harder still. He came to the foothills and began to climb and the wind still blew harder.
Now the foothills were becoming mountains and the wind was very strong. Soon there were no longer any trees and the wind was very, very
The wind was so strong that it blew off Gluscabi's moccasins. But he was very stubborn and he kept on walking, leaning into the wind. Now the
wind was so strong that it blew off his shirt, but he kept on walking. Now the wind was so strong that it blew off all his clothes and he was naked,
but he still kept walking.
Now the wind was so strong that it blew off his hair, but Gluscabi still kept walking, facing into the wind. The wind was so strong that it blew off
his eyebrows, but he still continued to walk.
Now the wind was so strong that he could hardly stand. He had to pull himself along by grabbing hold of the boulders. But there, on the peak ahead
of him, he could see a great bird flapping its wings. It was Wuchowsen, the Wind Eagle.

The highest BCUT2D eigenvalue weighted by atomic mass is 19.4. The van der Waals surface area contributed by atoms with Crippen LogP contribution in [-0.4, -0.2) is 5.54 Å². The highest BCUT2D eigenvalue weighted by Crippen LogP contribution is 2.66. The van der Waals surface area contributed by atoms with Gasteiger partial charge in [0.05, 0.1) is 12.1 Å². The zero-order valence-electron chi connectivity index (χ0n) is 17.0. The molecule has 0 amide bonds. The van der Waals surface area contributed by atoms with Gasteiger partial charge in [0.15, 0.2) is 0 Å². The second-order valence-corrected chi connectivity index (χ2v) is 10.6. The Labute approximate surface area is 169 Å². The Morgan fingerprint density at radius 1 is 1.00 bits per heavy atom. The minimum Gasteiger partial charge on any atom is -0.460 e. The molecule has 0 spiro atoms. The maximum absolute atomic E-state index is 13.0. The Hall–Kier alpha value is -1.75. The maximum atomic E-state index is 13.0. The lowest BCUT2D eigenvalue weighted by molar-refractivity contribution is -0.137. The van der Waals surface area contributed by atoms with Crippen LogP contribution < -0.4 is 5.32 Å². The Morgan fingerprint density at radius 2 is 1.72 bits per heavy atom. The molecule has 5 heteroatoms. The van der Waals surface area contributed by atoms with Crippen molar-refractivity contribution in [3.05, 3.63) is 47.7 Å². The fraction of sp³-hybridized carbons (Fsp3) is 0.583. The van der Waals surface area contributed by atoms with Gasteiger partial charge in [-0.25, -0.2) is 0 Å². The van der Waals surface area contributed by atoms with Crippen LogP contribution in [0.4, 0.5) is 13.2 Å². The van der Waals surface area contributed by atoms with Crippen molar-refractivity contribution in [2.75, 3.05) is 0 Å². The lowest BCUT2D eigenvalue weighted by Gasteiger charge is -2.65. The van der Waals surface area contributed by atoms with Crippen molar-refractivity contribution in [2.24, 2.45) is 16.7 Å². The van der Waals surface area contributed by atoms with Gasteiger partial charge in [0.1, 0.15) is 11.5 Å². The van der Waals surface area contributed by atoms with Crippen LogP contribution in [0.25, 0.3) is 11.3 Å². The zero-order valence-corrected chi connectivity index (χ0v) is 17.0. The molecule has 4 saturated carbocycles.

Gluscabi took a deep breath, "GRANDFATHER!" he shouted.
The Wind Eagle stopped flapping his wings and looked around. "Who calls me Grandfather?" he said.
Gluscabi stood up. "It's me, Grandfather. I came up here to tell you that you do a very good job making the wind blow."
The Wind Eagle puffed out his chest with pride. "You mean like this?" he said and flapped his wings even harder. The wind that he made was so
strong that it lifted Gluscabi right off his feet, and he would have been blown right off the mountain had he not reached out and grabbed a boulder
"GRANDFATHER!!!" Gluscabi shouted again.
The Wind Eagle stopped flapping his wings. "Yes?" he said.
Gluscabi stood up and came closer to Wuchowsen. "You do a very good job of making the wind blow, Grandfather. This is so. But it seems to me
that you could do an even better job if you were on that peak over there."
The Wind Eagle looked over toward the other peak. "That may be so," he said, "but how would I get from here to there?"